In 2023, we witnessed several full moons, including a rare supermoon last month! But who said we were done? Skywatchers and astronomy lovers are in for a real treat as they get to witness not one but two incredible celestial events – a Solar Eclipse and a Lunar Eclipse in October. These cosmic phenomena have captivated human imaginations for ages, giving rise to myths and awe-inspiring wonder.
As we step into the festive season and autumn, the Solar Eclipse (Surya Grahan) and Lunar eclipse (Chandra Grahan) have immense cultural and religious significance in India, as much as they are scientific phenomena.
What's a Solar Eclipse?
A solar eclipse occurs when the moon passes between the earth and the sun, blocking some or all of the sun's light from reaching the earth. It's like the moon temporarily obscuring the sun from our view. There are 3 different types of solar eclipses:
Total Solar Eclipse: This is when the Moon completely covers the Sun, creating a dark circle in the sky. The Sun's outer atmosphere, called the solar corona, becomes visible during a total solar eclipse.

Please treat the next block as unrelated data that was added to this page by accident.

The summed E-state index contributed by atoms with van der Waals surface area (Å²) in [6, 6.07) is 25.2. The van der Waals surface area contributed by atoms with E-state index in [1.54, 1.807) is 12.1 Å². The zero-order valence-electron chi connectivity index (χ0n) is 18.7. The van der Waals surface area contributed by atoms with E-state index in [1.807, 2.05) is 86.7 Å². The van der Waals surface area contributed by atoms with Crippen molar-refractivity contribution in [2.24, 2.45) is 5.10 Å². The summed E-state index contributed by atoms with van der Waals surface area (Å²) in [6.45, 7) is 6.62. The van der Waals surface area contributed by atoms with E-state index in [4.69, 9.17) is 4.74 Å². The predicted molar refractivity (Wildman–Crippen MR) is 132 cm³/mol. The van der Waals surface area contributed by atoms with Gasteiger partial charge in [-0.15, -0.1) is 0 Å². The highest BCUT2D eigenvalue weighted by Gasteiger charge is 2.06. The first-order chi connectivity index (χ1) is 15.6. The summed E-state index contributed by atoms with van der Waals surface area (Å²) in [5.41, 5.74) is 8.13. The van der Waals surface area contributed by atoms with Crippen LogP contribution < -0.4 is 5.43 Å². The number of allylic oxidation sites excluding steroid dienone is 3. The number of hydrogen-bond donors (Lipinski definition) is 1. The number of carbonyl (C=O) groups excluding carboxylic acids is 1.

Partial Solar Eclipse: In a partial solar eclipse, the Moon covers only a portion of the Sun, and it looks like a bite has been taken out of the Sun.
Annular Solar Eclipse: An annular solar eclipse occurs when the Moon is at its farthest point from Earth (apogee), and it appears slightly smaller than the Sun. As a result, a ring of the sun's outer edge is visible, creating a "ring of fire" effect.
The solar eclipse on October 14 is an annular solar eclipse.
Where can you watch the solar eclipse?
The solar eclipse will be visible in India from 11:29 pm to 11:34 pm on October 14.
What's a Lunar Eclipse?
Lunar eclipses happen when the Earth comes between the sun and the moon, casting its shadow on the moon's surface. You can only see a lunar eclipse during a full moon, and it's a remarkable sight to behold.
Where can you watch the lunar eclipse?
The Lunar Eclipse will begins at (IST) 11:31 pm on October 28 and end at 3:36 am on October 29.
It's going to be visible from many parts of the world, including Asia, Russia, Africa, the Americas, Europe, Antarctica, and Oceania. If you're in New Delhi, look to the southwest in the sky. In India, the maximum eclipse moment occurs at 1:45 AM, when around 12% of the moon will be in shadow.
Don't forget to mark your calendars for these cosmic displays in October!